Rethink the bottom of the pyramid

Multinational companies must look to the poorest socio-economic group to boost their business, experts said at a programme yesterday.


Urs Herren

In global terms, the group, known as the bottom of the pyramid, consists of around 2.5 billion people who live on less than $2.5 a day.

Reaching out to this demographic group, often referred to as BoP, will not only expand their businesses, but also pull them out of poverty, they said.

The comments came at a workshop on the business innovation for BoP, organised by non-governmental organisation Swisscontact in association with MART, an India-based consulting firm on emerging markets, and The Daily Star.

The programme, in its second edition, had a host of industrialists, businessmen, researchers, academics and development activists discussing the latest business innovations -- targeting and improving the lives of the BoP.

"Companies look at this segment of the society as a market not as liability,” said Urs Herren, the Swiss ambassador to Bangladesh.

He said the poor offer huge scope for the private sector -- both as a source and consumers.

"There is a need for business innovation for the bottom of the pyramid," the diplomat said, while urging the global companies to tailor their marketing strategies to the segment's needs.

Herren also said Bangladesh needs to use the $3.5 billion it spends annually on social welfare projects -- which is about double the amount of official development assistance -- more effectively.

Heinrich M Lanz, president of Swisscontact, said there are millions of people around the world who are excluded from the benefits of globalisation.

"It remains to be seen how we can include them with the globalised world. If we can reach them it will give them the necessary means to change their lives in a successful way."

The BoP should not be looked as the poor -- but as a market, he added.

"Some countries around the world, including India, have proved that you can do business with the poor," said Kirti Prasanna Mishra, partner of MART.

He, too, said that BoP should not only be looked at as consumers -- but also as producers.

"Companies should come up with the right kind of products for the poor, while keeping their affordability in mind."

Mahfuz Anam, editor and publisher of The Daily Star, said the concept of BoP is fitting for countries like Bangladesh.

"In fact, we all know the Saarc region has the highest concentration of poor people in the world. What better idea can there be than the idea that focuses on the bottom of pyramid."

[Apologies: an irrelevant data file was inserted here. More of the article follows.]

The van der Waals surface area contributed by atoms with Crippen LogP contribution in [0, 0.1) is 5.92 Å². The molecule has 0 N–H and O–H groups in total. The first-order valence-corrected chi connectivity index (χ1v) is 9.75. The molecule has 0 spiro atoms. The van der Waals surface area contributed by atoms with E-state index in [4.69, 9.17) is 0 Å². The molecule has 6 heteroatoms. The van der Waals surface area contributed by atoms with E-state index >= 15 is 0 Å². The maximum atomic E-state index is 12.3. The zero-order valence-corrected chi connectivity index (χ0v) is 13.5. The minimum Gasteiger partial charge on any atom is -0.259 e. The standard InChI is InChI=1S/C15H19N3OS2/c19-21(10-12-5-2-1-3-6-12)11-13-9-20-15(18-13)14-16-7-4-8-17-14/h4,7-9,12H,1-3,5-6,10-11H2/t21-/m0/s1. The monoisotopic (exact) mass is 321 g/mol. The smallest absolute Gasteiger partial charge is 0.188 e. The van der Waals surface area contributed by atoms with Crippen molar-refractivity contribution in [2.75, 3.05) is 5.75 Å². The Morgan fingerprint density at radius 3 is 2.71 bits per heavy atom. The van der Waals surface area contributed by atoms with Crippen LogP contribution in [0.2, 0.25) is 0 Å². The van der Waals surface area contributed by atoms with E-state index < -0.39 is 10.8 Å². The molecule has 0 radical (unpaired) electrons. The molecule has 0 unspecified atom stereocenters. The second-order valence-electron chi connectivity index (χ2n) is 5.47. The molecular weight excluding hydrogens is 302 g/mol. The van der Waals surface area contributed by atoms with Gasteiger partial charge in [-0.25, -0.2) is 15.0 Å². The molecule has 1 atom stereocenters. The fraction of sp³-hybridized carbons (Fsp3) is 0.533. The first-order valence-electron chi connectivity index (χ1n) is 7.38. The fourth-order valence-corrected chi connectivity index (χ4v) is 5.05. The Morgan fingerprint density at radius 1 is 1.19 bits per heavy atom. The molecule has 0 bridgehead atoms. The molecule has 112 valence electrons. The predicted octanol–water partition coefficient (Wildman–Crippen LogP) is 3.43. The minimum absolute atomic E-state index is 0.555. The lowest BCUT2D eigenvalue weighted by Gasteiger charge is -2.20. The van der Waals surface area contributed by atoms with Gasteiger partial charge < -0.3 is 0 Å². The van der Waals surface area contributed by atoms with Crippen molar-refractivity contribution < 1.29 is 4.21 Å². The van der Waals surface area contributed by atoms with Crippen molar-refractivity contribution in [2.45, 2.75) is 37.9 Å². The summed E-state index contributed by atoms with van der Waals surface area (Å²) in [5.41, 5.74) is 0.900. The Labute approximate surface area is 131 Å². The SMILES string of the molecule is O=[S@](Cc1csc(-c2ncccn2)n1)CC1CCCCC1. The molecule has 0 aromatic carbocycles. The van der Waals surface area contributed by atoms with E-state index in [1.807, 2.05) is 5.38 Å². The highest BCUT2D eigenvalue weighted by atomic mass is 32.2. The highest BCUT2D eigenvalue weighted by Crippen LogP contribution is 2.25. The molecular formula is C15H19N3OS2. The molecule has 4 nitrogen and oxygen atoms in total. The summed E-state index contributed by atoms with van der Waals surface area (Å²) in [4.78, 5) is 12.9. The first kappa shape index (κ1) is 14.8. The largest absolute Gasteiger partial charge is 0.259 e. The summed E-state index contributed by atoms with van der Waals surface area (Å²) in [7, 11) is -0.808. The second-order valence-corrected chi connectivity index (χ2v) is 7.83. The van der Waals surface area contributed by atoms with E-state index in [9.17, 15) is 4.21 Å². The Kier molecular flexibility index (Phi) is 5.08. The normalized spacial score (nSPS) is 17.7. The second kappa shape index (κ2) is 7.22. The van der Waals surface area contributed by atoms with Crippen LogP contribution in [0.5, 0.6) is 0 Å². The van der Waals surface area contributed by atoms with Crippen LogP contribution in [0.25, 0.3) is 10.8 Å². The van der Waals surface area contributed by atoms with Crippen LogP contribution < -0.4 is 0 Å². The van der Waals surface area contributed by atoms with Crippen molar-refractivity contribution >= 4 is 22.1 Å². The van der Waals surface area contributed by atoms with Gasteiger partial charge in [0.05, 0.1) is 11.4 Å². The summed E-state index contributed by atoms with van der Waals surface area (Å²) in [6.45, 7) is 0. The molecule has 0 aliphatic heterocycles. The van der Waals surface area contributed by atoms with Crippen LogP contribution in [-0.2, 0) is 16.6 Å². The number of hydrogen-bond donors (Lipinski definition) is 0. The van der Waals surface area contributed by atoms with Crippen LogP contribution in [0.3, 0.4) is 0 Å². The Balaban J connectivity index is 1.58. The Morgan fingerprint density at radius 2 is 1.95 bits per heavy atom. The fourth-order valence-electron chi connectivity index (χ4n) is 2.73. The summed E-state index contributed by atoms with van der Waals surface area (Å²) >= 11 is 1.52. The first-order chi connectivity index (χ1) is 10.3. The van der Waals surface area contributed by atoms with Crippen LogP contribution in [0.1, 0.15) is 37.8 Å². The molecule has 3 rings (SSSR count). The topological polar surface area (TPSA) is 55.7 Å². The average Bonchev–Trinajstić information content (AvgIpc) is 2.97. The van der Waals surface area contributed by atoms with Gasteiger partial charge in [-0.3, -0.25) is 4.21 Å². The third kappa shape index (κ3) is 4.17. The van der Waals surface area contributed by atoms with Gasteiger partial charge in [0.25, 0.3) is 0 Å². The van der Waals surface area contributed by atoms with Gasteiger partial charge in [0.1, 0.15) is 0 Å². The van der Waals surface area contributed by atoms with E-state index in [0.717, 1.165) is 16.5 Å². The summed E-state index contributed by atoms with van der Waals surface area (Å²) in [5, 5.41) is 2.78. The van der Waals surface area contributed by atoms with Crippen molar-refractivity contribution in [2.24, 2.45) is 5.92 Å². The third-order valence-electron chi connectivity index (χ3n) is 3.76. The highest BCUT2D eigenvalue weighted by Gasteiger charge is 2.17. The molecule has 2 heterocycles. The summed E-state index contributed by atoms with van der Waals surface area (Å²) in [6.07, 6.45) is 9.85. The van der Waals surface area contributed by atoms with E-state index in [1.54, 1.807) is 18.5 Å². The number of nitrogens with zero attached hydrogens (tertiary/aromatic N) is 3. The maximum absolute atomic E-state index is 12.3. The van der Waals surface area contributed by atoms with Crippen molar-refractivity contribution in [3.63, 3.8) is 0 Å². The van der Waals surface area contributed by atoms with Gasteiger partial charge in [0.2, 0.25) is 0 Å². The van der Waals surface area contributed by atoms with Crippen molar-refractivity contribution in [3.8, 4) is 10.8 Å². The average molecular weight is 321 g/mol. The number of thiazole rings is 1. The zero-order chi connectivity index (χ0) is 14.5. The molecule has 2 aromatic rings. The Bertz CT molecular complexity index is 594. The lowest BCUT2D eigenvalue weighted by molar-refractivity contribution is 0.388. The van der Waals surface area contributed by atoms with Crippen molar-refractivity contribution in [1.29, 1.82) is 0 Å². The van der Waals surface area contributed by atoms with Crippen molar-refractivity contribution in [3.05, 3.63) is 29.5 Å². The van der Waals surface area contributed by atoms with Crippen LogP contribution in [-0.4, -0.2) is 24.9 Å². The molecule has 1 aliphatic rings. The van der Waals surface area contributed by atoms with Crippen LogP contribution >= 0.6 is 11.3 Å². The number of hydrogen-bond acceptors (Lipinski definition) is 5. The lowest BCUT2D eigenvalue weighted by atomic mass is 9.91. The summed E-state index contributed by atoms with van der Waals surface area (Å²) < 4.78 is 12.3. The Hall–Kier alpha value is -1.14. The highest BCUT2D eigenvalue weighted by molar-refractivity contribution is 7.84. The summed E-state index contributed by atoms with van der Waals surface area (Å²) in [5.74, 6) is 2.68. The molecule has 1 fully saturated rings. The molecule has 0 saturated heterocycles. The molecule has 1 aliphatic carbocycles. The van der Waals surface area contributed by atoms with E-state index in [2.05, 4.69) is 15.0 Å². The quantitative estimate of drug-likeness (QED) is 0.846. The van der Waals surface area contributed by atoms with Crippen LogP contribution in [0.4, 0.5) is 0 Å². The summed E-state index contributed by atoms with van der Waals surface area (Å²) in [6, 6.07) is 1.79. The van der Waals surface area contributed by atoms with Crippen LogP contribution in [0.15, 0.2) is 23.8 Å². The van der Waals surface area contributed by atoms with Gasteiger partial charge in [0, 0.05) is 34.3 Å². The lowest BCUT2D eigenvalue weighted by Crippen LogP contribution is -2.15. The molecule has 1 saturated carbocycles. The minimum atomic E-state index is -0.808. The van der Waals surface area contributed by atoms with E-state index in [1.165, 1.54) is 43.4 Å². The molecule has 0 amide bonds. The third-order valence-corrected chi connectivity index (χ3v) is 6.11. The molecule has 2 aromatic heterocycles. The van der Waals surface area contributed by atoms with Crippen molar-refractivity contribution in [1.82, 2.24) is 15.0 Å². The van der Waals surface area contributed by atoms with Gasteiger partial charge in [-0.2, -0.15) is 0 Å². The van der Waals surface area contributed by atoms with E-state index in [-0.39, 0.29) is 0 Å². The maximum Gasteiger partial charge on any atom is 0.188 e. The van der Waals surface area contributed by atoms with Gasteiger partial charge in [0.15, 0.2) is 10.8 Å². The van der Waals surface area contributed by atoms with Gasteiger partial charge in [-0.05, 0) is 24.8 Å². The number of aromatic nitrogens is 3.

According to the 2011 UN Human Development Indicators, about 86 million people make up Bangladesh's poorest socio-economic segment.

Anam said the bottom of the pyramid is imperative, so special attention must be paid to it.

"If the bottom falls out there is no pyramid at the end of the day, no matter how beautifully the pyramid is structured."

From an economic and social point of view, there cannot be a concept more suitable than the BoP for Bangladesh, he said.

The problem lies with the people sitting at the top and middle of the pyramid as they see the BoP as poor, unskilled and helpless, Anam said.

"But they are not helpless and waiting for a hand-out. This has been shown to us by none other than Prof Muhammad Yunus -- that they are creative and capable of managing their resources. What they lack is the attention of the society."

"We, who are not in the BoP, need to change our mindset about the BoP," he said, while urging corporations to work to lift people out of the BoP.

Allocating more resources to the BoP would yield more value, as he thought the poor made the most efficient use of them, Anam added.

Niaz Rahim, group director of Rahimafrooz Bangladesh, said many producers at the BoP do not have access to the market.

"If we can give them adequate market access their livelihood will improve."

Mobasherur Rahman, the head of institutional development at bKash Ltd, said the introduction of mobile banking has given people the opportunity to send and receive money at cheaper rates.

Later at a discussion meeting, Asif Saleh, senior director of strategy, communications and capacity of BRAC, said the businesses must find solutions to the changing needs of the people -- otherwise, they would not survive.

Aman Ashraf Faiz, a deputy director of the commercial division of Grameenphone, said the BoP has become a new growth area for businesses.

"There is a humongous change at the BoP in case of mobile subscribers. In the coming days, of every three connections sold, two will come from the BoP."

Mamun Rashid, director of BRAC Business School, said if data about the BoP is not available then steps have to be taken to rectify the situation.

Prof Niaz Ahmed Khan, chairman of Department of Development Studies of University of Dhaka; Sharif M Hassan, deputy managing director of Market Access Group; F H Ansarey, executive director of ACI Ltd; and Sara Zaker, group deputy managing director of Asiatic 360, also spoke.

News Source: 
The Daily Star